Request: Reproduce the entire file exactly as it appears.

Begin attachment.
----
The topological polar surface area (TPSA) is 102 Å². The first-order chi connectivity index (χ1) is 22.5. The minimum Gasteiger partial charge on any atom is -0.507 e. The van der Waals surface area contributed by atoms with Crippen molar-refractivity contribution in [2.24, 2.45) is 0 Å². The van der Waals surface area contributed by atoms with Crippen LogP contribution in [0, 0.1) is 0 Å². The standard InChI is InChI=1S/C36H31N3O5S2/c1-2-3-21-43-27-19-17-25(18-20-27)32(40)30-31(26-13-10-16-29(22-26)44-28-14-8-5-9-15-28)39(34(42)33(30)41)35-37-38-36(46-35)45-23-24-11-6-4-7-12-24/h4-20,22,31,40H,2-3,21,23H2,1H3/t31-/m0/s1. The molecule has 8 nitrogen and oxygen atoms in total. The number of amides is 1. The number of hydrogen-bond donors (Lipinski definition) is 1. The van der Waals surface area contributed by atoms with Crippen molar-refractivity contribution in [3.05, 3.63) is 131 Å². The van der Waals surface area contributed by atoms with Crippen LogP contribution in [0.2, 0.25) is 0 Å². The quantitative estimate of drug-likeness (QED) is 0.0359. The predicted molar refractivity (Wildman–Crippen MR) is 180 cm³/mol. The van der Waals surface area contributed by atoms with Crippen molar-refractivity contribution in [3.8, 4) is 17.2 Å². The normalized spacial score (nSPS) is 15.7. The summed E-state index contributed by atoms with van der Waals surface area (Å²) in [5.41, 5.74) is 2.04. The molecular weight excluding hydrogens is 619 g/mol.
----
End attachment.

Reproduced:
The topological polar surface area (TPSA) is 102 Å². The first-order chi connectivity index (χ1) is 22.5. The minimum Gasteiger partial charge on any atom is -0.507 e. The van der Waals surface area contributed by atoms with Crippen molar-refractivity contribution in [2.24, 2.45) is 0 Å². The van der Waals surface area contributed by atoms with Crippen LogP contribution in [0, 0.1) is 0 Å². The standard InChI is InChI=1S/C36H31N3O5S2/c1-2-3-21-43-27-19-17-25(18-20-27)32(40)30-31(26-13-10-16-29(22-26)44-28-14-8-5-9-15-28)39(34(42)33(30)41)35-37-38-36(46-35)45-23-24-11-6-4-7-12-24/h4-20,22,31,40H,2-3,21,23H2,1H3/t31-/m0/s1. The molecule has 8 nitrogen and oxygen atoms in total. The number of amides is 1. The number of hydrogen-bond donors (Lipinski definition) is 1. The van der Waals surface area contributed by atoms with Crippen molar-refractivity contribution in [3.05, 3.63) is 131 Å². The van der Waals surface area contributed by atoms with Crippen LogP contribution in [0.2, 0.25) is 0 Å². The quantitative estimate of drug-likeness (QED) is 0.0359. The predicted molar refractivity (Wildman–Crippen MR) is 180 cm³/mol. The van der Waals surface area contributed by atoms with Crippen molar-refractivity contribution in [3.8, 4) is 17.2 Å². The normalized spacial score (nSPS) is 15.7. The summed E-state index contributed by atoms with van der Waals surface area (Å²) in [5.41, 5.74) is 2.04. The molecular weight excluding hydrogens is 619 g/mol.